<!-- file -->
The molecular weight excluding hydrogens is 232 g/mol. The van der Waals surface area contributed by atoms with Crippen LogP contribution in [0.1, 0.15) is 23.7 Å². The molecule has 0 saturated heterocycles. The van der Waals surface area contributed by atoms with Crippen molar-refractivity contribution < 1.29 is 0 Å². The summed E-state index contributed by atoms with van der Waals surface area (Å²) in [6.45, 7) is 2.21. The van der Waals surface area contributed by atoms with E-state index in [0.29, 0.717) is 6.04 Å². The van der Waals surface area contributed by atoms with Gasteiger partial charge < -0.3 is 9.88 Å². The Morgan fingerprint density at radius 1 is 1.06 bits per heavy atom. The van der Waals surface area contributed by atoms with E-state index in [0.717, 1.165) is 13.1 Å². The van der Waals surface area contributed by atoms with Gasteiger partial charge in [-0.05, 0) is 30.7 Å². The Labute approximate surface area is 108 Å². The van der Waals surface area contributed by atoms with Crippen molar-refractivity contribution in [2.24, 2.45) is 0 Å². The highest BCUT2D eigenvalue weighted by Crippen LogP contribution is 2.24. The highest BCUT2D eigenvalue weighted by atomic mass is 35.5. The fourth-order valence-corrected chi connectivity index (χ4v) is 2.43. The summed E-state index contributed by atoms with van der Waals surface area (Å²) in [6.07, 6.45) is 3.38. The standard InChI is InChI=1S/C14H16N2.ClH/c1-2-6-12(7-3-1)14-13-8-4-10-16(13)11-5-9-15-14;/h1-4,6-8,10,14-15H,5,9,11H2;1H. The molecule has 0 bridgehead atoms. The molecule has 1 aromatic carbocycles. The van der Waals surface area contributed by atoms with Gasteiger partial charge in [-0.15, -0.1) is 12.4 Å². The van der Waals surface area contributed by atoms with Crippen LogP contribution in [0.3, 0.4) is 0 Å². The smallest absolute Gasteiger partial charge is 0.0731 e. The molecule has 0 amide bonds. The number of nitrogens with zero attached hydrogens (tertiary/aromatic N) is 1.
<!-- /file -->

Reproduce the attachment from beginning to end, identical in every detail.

The molecular weight excluding hydrogens is 232 g/mol. The van der Waals surface area contributed by atoms with Crippen LogP contribution in [0.1, 0.15) is 23.7 Å². The molecule has 0 saturated heterocycles. The van der Waals surface area contributed by atoms with Crippen molar-refractivity contribution < 1.29 is 0 Å². The summed E-state index contributed by atoms with van der Waals surface area (Å²) in [6.45, 7) is 2.21. The van der Waals surface area contributed by atoms with E-state index in [0.29, 0.717) is 6.04 Å². The van der Waals surface area contributed by atoms with Gasteiger partial charge < -0.3 is 9.88 Å². The Morgan fingerprint density at radius 1 is 1.06 bits per heavy atom. The van der Waals surface area contributed by atoms with E-state index in [0.717, 1.165) is 13.1 Å². The van der Waals surface area contributed by atoms with Gasteiger partial charge in [-0.05, 0) is 30.7 Å². The Labute approximate surface area is 108 Å². The van der Waals surface area contributed by atoms with Crippen molar-refractivity contribution in [2.24, 2.45) is 0 Å². The highest BCUT2D eigenvalue weighted by Crippen LogP contribution is 2.24. The highest BCUT2D eigenvalue weighted by atomic mass is 35.5. The fourth-order valence-corrected chi connectivity index (χ4v) is 2.43. The summed E-state index contributed by atoms with van der Waals surface area (Å²) in [6.07, 6.45) is 3.38. The standard InChI is InChI=1S/C14H16N2.ClH/c1-2-6-12(7-3-1)14-13-8-4-10-16(13)11-5-9-15-14;/h1-4,6-8,10,14-15H,5,9,11H2;1H. The molecule has 0 bridgehead atoms. The molecule has 1 aromatic carbocycles. The van der Waals surface area contributed by atoms with Gasteiger partial charge in [-0.15, -0.1) is 12.4 Å². The van der Waals surface area contributed by atoms with Crippen LogP contribution in [0.3, 0.4) is 0 Å². The smallest absolute Gasteiger partial charge is 0.0731 e. The molecule has 0 amide bonds. The number of nitrogens with zero attached hydrogens (tertiary/aromatic N) is 1.